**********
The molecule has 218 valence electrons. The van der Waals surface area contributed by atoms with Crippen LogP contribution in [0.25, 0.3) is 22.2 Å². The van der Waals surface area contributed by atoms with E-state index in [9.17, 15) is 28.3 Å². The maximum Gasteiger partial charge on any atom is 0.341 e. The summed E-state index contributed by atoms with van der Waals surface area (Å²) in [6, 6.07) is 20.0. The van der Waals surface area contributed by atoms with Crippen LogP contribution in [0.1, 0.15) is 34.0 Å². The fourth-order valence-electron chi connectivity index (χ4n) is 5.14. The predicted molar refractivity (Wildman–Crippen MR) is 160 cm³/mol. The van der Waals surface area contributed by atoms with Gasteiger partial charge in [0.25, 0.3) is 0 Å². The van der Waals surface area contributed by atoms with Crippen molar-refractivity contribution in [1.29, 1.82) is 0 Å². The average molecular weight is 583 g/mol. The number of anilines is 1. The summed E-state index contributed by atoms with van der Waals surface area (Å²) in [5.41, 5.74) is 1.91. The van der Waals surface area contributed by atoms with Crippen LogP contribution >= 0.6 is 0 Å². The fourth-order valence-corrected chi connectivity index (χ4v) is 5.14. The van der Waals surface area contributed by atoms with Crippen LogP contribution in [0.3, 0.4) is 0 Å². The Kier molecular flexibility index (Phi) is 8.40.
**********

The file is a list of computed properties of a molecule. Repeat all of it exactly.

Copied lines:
The molecule has 218 valence electrons. The van der Waals surface area contributed by atoms with Crippen LogP contribution in [0.25, 0.3) is 22.2 Å². The van der Waals surface area contributed by atoms with E-state index in [9.17, 15) is 28.3 Å². The maximum Gasteiger partial charge on any atom is 0.341 e. The summed E-state index contributed by atoms with van der Waals surface area (Å²) in [6, 6.07) is 20.0. The van der Waals surface area contributed by atoms with Crippen LogP contribution in [0.1, 0.15) is 34.0 Å². The fourth-order valence-electron chi connectivity index (χ4n) is 5.14. The predicted molar refractivity (Wildman–Crippen MR) is 160 cm³/mol. The van der Waals surface area contributed by atoms with Gasteiger partial charge in [0.25, 0.3) is 0 Å². The van der Waals surface area contributed by atoms with Crippen molar-refractivity contribution in [1.29, 1.82) is 0 Å². The average molecular weight is 583 g/mol. The number of anilines is 1. The summed E-state index contributed by atoms with van der Waals surface area (Å²) in [5.41, 5.74) is 1.91. The van der Waals surface area contributed by atoms with Crippen LogP contribution >= 0.6 is 0 Å². The fourth-order valence-corrected chi connectivity index (χ4v) is 5.14. The van der Waals surface area contributed by atoms with Crippen LogP contribution in [0.3, 0.4) is 0 Å². The Kier molecular flexibility index (Phi) is 8.40.